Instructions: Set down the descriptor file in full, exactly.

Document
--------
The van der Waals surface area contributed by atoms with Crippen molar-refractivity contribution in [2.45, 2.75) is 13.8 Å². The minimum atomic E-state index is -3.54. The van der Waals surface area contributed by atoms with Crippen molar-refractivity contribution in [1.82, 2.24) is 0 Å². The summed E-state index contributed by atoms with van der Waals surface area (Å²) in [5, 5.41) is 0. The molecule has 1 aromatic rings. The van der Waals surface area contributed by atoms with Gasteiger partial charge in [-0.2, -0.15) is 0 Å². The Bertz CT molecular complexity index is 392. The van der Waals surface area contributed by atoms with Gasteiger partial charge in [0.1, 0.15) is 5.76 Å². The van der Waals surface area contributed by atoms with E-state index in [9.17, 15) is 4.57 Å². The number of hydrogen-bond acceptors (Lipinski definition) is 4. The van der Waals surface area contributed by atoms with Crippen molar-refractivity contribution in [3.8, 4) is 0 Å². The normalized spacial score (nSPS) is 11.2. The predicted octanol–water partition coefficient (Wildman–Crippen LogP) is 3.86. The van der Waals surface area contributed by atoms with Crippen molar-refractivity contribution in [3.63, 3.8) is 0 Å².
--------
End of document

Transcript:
The van der Waals surface area contributed by atoms with Crippen molar-refractivity contribution in [2.45, 2.75) is 13.8 Å². The minimum atomic E-state index is -3.54. The van der Waals surface area contributed by atoms with Crippen molar-refractivity contribution in [1.82, 2.24) is 0 Å². The summed E-state index contributed by atoms with van der Waals surface area (Å²) in [5, 5.41) is 0. The molecule has 1 aromatic rings. The van der Waals surface area contributed by atoms with Gasteiger partial charge in [-0.2, -0.15) is 0 Å². The Bertz CT molecular complexity index is 392. The van der Waals surface area contributed by atoms with Gasteiger partial charge in [0.1, 0.15) is 5.76 Å². The van der Waals surface area contributed by atoms with E-state index in [9.17, 15) is 4.57 Å². The number of hydrogen-bond acceptors (Lipinski definition) is 4. The van der Waals surface area contributed by atoms with Crippen molar-refractivity contribution in [3.8, 4) is 0 Å². The normalized spacial score (nSPS) is 11.2. The predicted octanol–water partition coefficient (Wildman–Crippen LogP) is 3.86. The van der Waals surface area contributed by atoms with Crippen molar-refractivity contribution in [3.63, 3.8) is 0 Å².